Parents Hail Cleveland Voucher Program
Low-income parents in Cleveland who use publicly funded vouchers to send their children to private schools are more satisfied with key aspects of their child's educational environment--such as academic quality, school safety, and discipline--than are parents of students in Cleveland public schools, according to a new survey.
Voucher parents also reported lower levels of disruption at their child's school in terms of racial conflict, fighting, and vandalism.
The survey results are reported in a June 1999 study from Harvard University's Program on Education Policy and Governance (PEPG). The study, "An Evaluation of the Cleveland Voucher Program After Two Years," was written by PEPG Director Paul E. Peterson of Harvard University, William G. Howell of Stanford University, and Jay P. Greene of the University of Texas at Austin.
Last summer, the researchers surveyed 505 parents of students who received vouchers through the Cleveland Scholarship Program (CSP), and 327 parents of students in the Cleveland public schools.
"The parent survey indicates that CSP has won a strong endorsement from the low-income families participating in it," concluded the researchers. Based on the information contained in their report, they recommend that the Cleveland voucher program be continued and expanded by the State of Ohio.
In a first-year evaluation of the voucher program, the authors had found much higher levels of parental satisfaction among voucher recipients than among parents who had applied for but did not receive a voucher. (See "Cleveland Parents Are Highly Satisfied With Choice Schools," School Reform News, November 1997.)
That report was criticized on the grounds that little was proved by comparing a group of parents who were happy to have received vouchers to a group of "sour grapes" parents who had not. For this second-year evaluation, the voucher parents were compared to a randomly selected group of public school parents.
Although voucher applicants whose children remained in the public schools were slightly less satisfied with the public schools than public school parents in general, the differences were not statistically significant.
"Not much evidence can be found for those who think dissatisfaction with public schools is limited to scholarship applicants," conclude Peterson, Howell, and Greene.
According to the new survey, parents of voucher recipients are more likely to be "very satisfied" with almost every aspect of the choice schools their children attend than are parents of students in the Cleveland public schools. The factor that had the largest impact on parental satisfaction was whether or not the child attended a private school. The most satisfied parents were those with students in Catholic schools, closely followed by parents of students in the two new Hope schools.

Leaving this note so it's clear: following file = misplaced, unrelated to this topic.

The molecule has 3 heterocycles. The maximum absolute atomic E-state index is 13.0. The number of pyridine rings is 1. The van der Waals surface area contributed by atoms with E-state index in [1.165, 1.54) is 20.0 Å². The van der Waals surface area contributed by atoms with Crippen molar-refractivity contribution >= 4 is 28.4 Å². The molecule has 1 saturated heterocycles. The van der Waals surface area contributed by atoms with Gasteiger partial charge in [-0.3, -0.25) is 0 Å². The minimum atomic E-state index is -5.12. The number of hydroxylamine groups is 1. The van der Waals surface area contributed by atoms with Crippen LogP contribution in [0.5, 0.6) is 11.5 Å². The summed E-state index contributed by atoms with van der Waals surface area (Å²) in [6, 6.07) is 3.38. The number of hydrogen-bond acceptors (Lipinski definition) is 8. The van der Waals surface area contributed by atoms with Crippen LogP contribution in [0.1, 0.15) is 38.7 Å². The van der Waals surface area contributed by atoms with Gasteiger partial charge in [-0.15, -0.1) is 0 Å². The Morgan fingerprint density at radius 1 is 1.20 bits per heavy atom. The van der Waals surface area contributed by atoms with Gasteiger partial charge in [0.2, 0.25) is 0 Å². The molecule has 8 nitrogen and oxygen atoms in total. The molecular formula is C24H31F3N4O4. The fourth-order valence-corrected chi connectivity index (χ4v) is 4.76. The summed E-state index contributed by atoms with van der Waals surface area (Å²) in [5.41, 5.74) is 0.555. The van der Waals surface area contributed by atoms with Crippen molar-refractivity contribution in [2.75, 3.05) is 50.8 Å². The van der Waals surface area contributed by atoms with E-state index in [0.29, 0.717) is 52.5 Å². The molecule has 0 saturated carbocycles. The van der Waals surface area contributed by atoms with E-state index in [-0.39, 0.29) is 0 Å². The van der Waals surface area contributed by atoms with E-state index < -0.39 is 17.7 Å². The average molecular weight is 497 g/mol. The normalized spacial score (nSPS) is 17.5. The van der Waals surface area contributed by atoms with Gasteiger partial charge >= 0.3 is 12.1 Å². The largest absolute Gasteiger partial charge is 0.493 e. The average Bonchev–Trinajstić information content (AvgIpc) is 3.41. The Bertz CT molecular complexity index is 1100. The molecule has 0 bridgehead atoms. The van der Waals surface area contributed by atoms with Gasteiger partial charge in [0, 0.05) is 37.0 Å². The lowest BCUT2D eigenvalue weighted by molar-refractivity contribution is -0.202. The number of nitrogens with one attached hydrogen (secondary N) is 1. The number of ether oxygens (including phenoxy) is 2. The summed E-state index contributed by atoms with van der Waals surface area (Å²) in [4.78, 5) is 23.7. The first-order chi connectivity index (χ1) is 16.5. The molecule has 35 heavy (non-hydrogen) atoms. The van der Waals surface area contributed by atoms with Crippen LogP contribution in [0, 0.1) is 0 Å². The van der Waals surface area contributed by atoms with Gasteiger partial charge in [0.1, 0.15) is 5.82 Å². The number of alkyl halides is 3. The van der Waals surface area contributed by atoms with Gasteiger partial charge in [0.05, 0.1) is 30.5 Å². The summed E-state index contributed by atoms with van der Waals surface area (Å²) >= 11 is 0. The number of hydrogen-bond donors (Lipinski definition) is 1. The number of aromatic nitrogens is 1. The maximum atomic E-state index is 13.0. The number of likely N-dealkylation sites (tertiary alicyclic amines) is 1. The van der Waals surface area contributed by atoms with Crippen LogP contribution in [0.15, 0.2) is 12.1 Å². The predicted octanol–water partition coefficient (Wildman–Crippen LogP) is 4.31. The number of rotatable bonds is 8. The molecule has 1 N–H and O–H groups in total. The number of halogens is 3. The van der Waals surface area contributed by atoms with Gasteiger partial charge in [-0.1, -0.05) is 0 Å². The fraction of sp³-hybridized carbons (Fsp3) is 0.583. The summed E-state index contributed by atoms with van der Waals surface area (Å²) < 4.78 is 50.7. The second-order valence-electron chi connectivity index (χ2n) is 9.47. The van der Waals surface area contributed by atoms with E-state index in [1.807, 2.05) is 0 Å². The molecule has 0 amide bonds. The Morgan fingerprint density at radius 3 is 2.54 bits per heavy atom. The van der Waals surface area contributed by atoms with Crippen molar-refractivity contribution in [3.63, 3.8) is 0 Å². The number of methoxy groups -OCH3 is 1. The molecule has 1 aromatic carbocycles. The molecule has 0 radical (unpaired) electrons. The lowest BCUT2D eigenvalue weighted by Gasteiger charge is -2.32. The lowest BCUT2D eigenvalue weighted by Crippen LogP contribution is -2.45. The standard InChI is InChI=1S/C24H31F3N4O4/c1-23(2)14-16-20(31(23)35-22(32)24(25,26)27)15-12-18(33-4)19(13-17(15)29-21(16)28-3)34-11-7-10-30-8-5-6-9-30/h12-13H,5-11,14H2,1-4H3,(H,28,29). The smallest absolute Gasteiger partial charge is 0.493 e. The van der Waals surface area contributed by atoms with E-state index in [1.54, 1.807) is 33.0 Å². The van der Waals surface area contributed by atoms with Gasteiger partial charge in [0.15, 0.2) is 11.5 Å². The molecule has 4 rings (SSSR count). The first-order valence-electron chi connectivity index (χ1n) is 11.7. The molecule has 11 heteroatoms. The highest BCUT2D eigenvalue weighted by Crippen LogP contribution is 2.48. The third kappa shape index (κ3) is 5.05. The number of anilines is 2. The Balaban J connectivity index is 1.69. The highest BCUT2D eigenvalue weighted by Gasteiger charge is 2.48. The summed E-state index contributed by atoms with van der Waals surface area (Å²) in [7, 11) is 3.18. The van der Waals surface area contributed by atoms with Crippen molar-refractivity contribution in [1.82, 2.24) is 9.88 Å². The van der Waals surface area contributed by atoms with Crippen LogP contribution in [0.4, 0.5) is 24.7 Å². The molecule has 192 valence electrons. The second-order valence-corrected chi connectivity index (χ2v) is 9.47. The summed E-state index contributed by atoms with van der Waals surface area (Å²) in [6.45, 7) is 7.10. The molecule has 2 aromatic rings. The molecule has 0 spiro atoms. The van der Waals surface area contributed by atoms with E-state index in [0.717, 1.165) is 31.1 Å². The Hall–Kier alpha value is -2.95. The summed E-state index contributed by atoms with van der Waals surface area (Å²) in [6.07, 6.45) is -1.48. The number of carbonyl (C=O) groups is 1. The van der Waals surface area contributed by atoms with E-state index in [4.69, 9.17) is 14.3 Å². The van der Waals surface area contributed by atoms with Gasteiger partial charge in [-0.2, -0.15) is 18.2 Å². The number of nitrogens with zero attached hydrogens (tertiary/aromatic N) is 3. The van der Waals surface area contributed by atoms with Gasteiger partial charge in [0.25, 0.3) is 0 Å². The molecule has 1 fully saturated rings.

The Hope schools were established three years ago when students with vouchers could not find seats at private schools in Cleveland. Between the fall of 1996 and the spring of 1998, students at these schools showed gains of 7 percentile points in reading and 15 percentile points in math. Those gains were achieved in the first year that students attended the Hope schools. While the gains were generally maintained in the second year, they did not continue to rise.
Only a tiny fraction of the parents new to choice schools reported that their child had been expelled from their private school. Choice critics often claim that private schools achieve better discipline and better academic results simply by selecting the best students and expelling low-performing students. Voucher students were less likely to be enrolled in a gifted program than their public school counterparts.
In another rebuke to choice critics, who charge that choice programs benefit the better-off at the expense of the poor, the new survey shows that voucher recipients were more likely to be economically disadvantaged than the average public school family. Voucher families had lower incomes and were more likely to have only one parent in the home. While roughly one-third (36.3 percent) of the control group of parents from Cleveland public schools earned less than $15,000 a year, almost half (49.9 percent) of voucher families earned less than $15,000 a year.
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The full text of the June 1999 PEPG report, “An Evaluation of the Cleveland Voucher Program after Two Years,” is available on the Internet at http://data.fas.harvard.edu/pepg/clv2jn99.pdf. The October 1997 initial report, “Lessons from the Cleveland Scholarship Program,” is available at http://data.fas.harvard.edu/pepg/lessclev.pdf.